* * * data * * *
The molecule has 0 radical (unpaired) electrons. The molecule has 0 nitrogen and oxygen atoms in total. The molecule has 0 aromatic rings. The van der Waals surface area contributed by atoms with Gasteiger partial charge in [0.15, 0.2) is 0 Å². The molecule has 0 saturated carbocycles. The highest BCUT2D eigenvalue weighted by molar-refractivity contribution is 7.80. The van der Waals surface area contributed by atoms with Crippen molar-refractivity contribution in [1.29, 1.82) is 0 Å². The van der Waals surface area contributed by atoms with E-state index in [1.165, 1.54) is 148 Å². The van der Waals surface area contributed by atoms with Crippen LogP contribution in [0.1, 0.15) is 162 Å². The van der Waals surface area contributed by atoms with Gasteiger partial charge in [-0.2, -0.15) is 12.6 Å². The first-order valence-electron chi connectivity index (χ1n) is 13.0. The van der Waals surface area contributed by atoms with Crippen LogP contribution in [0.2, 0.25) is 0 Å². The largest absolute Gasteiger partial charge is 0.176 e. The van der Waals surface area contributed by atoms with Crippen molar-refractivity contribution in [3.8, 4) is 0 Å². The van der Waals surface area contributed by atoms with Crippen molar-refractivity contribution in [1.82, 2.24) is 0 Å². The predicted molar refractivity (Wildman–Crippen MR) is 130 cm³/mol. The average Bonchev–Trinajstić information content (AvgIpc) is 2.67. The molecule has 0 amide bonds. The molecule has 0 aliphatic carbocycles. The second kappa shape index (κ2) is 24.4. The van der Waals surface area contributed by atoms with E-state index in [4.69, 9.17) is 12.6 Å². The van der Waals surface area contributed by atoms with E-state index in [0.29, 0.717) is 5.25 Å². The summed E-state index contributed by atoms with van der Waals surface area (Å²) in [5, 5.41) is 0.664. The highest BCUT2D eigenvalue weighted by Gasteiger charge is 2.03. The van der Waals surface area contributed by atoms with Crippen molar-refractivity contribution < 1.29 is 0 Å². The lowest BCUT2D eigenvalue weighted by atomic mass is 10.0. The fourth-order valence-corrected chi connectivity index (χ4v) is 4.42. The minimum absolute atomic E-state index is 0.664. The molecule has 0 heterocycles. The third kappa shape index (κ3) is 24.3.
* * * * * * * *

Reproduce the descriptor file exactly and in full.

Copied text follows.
The molecule has 0 radical (unpaired) electrons. The molecule has 0 nitrogen and oxygen atoms in total. The molecule has 0 aromatic rings. The van der Waals surface area contributed by atoms with Gasteiger partial charge in [0.15, 0.2) is 0 Å². The molecule has 0 saturated carbocycles. The highest BCUT2D eigenvalue weighted by molar-refractivity contribution is 7.80. The van der Waals surface area contributed by atoms with Crippen molar-refractivity contribution in [1.29, 1.82) is 0 Å². The van der Waals surface area contributed by atoms with E-state index in [1.165, 1.54) is 148 Å². The van der Waals surface area contributed by atoms with Crippen LogP contribution in [0.1, 0.15) is 162 Å². The van der Waals surface area contributed by atoms with Gasteiger partial charge in [-0.2, -0.15) is 12.6 Å². The first-order valence-electron chi connectivity index (χ1n) is 13.0. The van der Waals surface area contributed by atoms with Crippen LogP contribution in [0.2, 0.25) is 0 Å². The largest absolute Gasteiger partial charge is 0.176 e. The van der Waals surface area contributed by atoms with Crippen molar-refractivity contribution in [3.8, 4) is 0 Å². The van der Waals surface area contributed by atoms with Crippen molar-refractivity contribution in [1.82, 2.24) is 0 Å². The predicted molar refractivity (Wildman–Crippen MR) is 130 cm³/mol. The average Bonchev–Trinajstić information content (AvgIpc) is 2.67. The molecule has 0 amide bonds. The molecule has 0 aliphatic carbocycles. The second kappa shape index (κ2) is 24.4. The van der Waals surface area contributed by atoms with E-state index in [4.69, 9.17) is 12.6 Å². The van der Waals surface area contributed by atoms with E-state index in [0.29, 0.717) is 5.25 Å². The summed E-state index contributed by atoms with van der Waals surface area (Å²) in [5, 5.41) is 0.664. The highest BCUT2D eigenvalue weighted by Gasteiger charge is 2.03. The van der Waals surface area contributed by atoms with Crippen molar-refractivity contribution < 1.29 is 0 Å². The lowest BCUT2D eigenvalue weighted by atomic mass is 10.0. The fourth-order valence-corrected chi connectivity index (χ4v) is 4.42. The minimum absolute atomic E-state index is 0.664. The molecule has 0 heterocycles. The third kappa shape index (κ3) is 24.3.